Having come to his decision regarding notice, Snowden J also made a number of obiter observations and comments, stating that even if he had not been persuaded that the notice was inadequate, he would not have made an order convening the meeting of scheme creditors.

Alternatives to the Scheme

In the Indah Kiat judgment Snowden J cited his Van Gansewinkel judgment in drawing attention to the requirement to provide detail of alternatives to a proposed scheme in the explanatory statement and evidence before the court. He noted that a director of Indah Kiat had proposed two alternatives to the Scheme (a consensual arrangement and formal insolvency proceedings) and had dismissed both without presenting a full analysis. In particular, the evidence presented by Indah Kiat did not contain an analysis of the likelihood of formal insolvency proceedings being commenced in the event that the Scheme did not advance.

The draft explanatory statement also failed to disclose certain releases of liability which would benefit current and former directors of Indah Kiat.

Snowden J on Jurisdiction

Snowden J noted the jurisdictional requirements, including a significant nod towards his judgment in Van Gansewinkel, and concluded that it is "at least reasonably arguable" that the English court could sanction the Scheme if Indah Kiat could satisfy the court that the Scheme would achieve its purpose in the United States (the notes subject to the Scheme were governed by New York law). However, he decided that any submissions regarding jurisdiction would be better dealt with at a future sanction hearing.

Snowden J on Evidence

A company proposing a scheme is required to make full and frank disclosure of all material facts that may be relevant, even if the scheme is unopposed. This gives an opportunity at the convening hearing to raise other issues which "go to jurisdiction or which would unquestionably lead to the court declining to sanction the scheme". Snowden J left no room for doubt that he was unimpressed by the evidence of Indah Kiat, stating that the evidence and the draft explanatory statement were "materially deficient". In particular, he singled out the two witness statements of Mr Smotlak, the sole director and employee of Indah Kiat. Mr Smotlak had no personal knowledge of the relevant events and his evidence deferred to knowledge portrayed to him by "colleagues and professional advisers" without shedding any further light on who these may be. Unsurprisingly, Snowden J found that this did not comply with the requirements of CPR PD 32[1] and noted that this was not a mere procedural defect, but it went to the heart of the issues surrounding the Scheme.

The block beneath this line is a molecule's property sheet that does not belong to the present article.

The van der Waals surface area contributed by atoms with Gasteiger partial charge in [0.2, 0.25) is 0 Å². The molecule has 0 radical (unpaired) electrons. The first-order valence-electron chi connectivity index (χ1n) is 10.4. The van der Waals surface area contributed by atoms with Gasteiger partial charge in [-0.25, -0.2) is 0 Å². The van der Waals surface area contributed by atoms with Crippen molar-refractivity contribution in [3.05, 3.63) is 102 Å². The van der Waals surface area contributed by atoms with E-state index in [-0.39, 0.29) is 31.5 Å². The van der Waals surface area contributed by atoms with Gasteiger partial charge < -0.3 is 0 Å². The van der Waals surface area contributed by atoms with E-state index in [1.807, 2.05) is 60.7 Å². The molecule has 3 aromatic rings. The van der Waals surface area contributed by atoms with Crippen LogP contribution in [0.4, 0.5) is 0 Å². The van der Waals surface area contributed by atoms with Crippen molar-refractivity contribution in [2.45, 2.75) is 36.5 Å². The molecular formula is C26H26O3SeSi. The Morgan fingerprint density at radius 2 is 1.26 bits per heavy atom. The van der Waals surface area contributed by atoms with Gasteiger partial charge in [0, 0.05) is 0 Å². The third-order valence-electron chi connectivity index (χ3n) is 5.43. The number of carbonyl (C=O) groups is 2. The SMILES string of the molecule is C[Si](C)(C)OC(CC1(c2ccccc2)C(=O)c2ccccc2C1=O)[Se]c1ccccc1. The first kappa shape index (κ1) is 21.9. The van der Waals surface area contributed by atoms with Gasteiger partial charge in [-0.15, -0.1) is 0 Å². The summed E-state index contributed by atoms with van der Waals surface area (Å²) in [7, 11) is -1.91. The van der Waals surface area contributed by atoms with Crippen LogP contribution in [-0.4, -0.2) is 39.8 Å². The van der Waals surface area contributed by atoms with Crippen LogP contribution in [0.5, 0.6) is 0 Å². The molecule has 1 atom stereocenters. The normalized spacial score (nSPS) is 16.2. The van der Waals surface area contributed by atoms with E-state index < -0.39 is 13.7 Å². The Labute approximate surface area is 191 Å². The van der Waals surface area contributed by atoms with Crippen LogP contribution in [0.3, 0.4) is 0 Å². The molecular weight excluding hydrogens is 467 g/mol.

It is clear from the judgment that Snowden J was highly unconvinced by the integrity of the witness evidence and was concerned by what it may have been attempting to hide, including the identity of the illusive supporting creditor.

The Supporting Creditor

The practice statement letter produced by Indah Kiat stated that Capital Unity Pte. Ltd ("CUP"), holder of the beneficial interest in 28.6% of the notes, was in strong support of the Scheme. Further, the court was informed that "productive negotiations" had taken place between Indah Kiat and CUP. Snowden J noted that this was highly unlikely given that CUP was only incorporated one week before that statement was made, and that such negotiations must have taken place with someone else, meaning that CUP was most likely acting as nominee for, or under the control of, another unnamed interested party.